The SUV terrain is getting hotter by the day. And the new kid on the block is Nissan’s Terrano, which is positioning itself to take on relatively old players like XUV500, Renault Duster, Ford Ecosport.
We took it for a spin through the bucolic landscapes of Rajasthan from the Udaipur airport, travelling back in time to the 250 year old palace at Devigarh and then to the famous Kumbhalgarh fort. And guess what? We came back truly impressed!
The compact SUV is very much on the lines of Duster, but far better in terms of interiors, show-stopping exteriors and a trail-blazing performance.
The red top-end Terrano was indeed a head-turner. The curves on the car’s shoulders are placed in such a way that you just can’t stop noticing them.
While a huge band of bulging metal on the centre of the bonnet creates the right first impression of an SUV raring to go the mile, a large face with the Nissan badge tapering off at both ends to fit into the square-ish headlamps promises complementary power.
The fog lamps in the top end too are smartly cased into curvaceous sockets, pacing them as the design enhancements of the tough chrome-plated front grille.
The muscular shoulder carries two parallel recesses along the side panels which culminate yet again into a well worked out curves in the rear side panel. The rear boot bonnet does the needful toning down of the aggression and makes way for the premium design element for Terrano. And it serves the purpose well. Thankfully, there is no spare wheel flashing from behind and spoiling the show as the makers of Ecosport preferred, although the opinion here is subjective.
This is where the car extensively scores over its oft-compared peer – the Renault Duster. The interiors are plush, premium, noiseless and hospitable.
The duel-toned interiors and the plastic quality exude class while the leather wrapped steering wheel and gear shift knob in the top end add class to the looks. The front and the rear door arm rests are either piano black or zebra wood giving a vintage feel to an ultra-modern SUV with a wide and attractive instrument panel. The top end grades provide lumbar support, too.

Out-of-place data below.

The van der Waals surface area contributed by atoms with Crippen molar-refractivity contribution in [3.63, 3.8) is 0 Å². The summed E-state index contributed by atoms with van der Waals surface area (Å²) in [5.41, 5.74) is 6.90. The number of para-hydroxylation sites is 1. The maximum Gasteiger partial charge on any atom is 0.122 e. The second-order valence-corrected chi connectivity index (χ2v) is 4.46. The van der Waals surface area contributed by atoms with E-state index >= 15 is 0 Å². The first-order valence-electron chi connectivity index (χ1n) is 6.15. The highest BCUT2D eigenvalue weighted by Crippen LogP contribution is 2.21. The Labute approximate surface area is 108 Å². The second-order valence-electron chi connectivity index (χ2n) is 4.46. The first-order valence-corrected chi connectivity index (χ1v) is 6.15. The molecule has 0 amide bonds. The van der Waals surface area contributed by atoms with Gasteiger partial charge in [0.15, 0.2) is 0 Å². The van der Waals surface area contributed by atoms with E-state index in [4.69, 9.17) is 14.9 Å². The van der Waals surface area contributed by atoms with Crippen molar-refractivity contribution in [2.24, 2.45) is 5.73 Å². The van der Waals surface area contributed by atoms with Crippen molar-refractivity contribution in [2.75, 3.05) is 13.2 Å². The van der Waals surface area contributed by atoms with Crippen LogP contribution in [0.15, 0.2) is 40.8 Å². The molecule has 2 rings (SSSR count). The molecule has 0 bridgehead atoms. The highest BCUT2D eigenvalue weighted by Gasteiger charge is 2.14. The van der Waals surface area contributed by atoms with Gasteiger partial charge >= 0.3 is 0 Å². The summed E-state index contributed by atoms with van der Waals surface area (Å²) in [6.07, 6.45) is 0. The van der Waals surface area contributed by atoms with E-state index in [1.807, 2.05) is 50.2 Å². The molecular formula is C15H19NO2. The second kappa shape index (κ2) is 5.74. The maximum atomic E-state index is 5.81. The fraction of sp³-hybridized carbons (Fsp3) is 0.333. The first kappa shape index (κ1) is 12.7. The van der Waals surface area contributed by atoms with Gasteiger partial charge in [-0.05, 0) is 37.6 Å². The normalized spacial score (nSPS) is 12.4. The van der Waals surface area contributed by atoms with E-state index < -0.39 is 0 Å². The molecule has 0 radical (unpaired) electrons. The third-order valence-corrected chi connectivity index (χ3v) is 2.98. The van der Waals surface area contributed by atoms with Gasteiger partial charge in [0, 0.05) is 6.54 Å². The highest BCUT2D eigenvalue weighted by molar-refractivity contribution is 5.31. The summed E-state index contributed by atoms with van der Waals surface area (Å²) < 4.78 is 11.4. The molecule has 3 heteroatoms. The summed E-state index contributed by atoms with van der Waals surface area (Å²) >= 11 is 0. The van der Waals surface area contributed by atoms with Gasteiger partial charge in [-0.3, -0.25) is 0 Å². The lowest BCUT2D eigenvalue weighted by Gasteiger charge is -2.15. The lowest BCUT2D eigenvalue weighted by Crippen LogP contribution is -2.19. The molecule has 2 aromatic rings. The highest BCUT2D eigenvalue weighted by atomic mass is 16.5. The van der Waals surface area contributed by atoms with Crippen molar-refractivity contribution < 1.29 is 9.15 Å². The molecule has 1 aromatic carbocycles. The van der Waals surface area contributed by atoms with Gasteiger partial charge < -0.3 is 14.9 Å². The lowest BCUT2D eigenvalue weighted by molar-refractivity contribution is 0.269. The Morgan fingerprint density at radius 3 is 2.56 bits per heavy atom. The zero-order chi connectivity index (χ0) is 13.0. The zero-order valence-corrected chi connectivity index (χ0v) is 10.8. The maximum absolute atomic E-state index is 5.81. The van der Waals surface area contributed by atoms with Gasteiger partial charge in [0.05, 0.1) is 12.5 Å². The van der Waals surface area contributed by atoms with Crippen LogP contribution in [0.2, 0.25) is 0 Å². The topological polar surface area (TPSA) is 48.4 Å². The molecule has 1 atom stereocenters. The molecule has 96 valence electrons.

The rubber casing makes the interior sound-proof even at 100 kilometres per hour (kmph) speed and has almost all standard safety features. The boot space is massive and expandable with the foldable rear seat back rest.
With a 4-cylinder 1.6 petrol and 1.5 diesel (86 Ps), the car is good for city driving with punctuated expeditions outside while the 110 PS is an outdoor beast with 6-speed manual transmission.
Though we could not cross-check the mileage in a day’s drive, the company claims 19.01 kilometres per litre (kmpl) for 110 PS and 20.45 kmpl for 85 PS diesel.
So, this is the one standout feature of the beast that you can’t beat and we risk calling ourselves a fan – we would still say it is for sure the best in its class, as claimed by company officials.
Though the top speed is 165 kmph as claimed by the company, we felt that going beyond 140 kmph could be a risk. But at lower speeds, the pick-up and response were just what one would expect from a 110 PS engine – fast, powerful and no lag, but the second gear was slow in delivering the power at lower speed. The powerhouse reaches 0-100 kmph in 12 seconds in the top end variant of 110 PS.
Indeed a better option and a tough competitor than the reigning warlords.
With a best-in-class ground clearance and a tank capacity of 50 litres, it is a premium compact SUV in look and feel and a great companion for outdoor adventures. And the footfalls are sure to gather faster momentum at dealerships if priced between Rs10-12 lakh.
Available in 3 variants: XL, XV and XV Premium
Engine: 1.5 diesel (110 PS), 4 cylinders
Displacement: 1,461 cc
Max Power: 110 PS @ 3900 rpm
Max Torque: 248 Nm @ 2250 rpm
Kitna deti hai : 19.01 kmpl
Fuel tank capacity: 50 litres
Transmission: 6-speed manual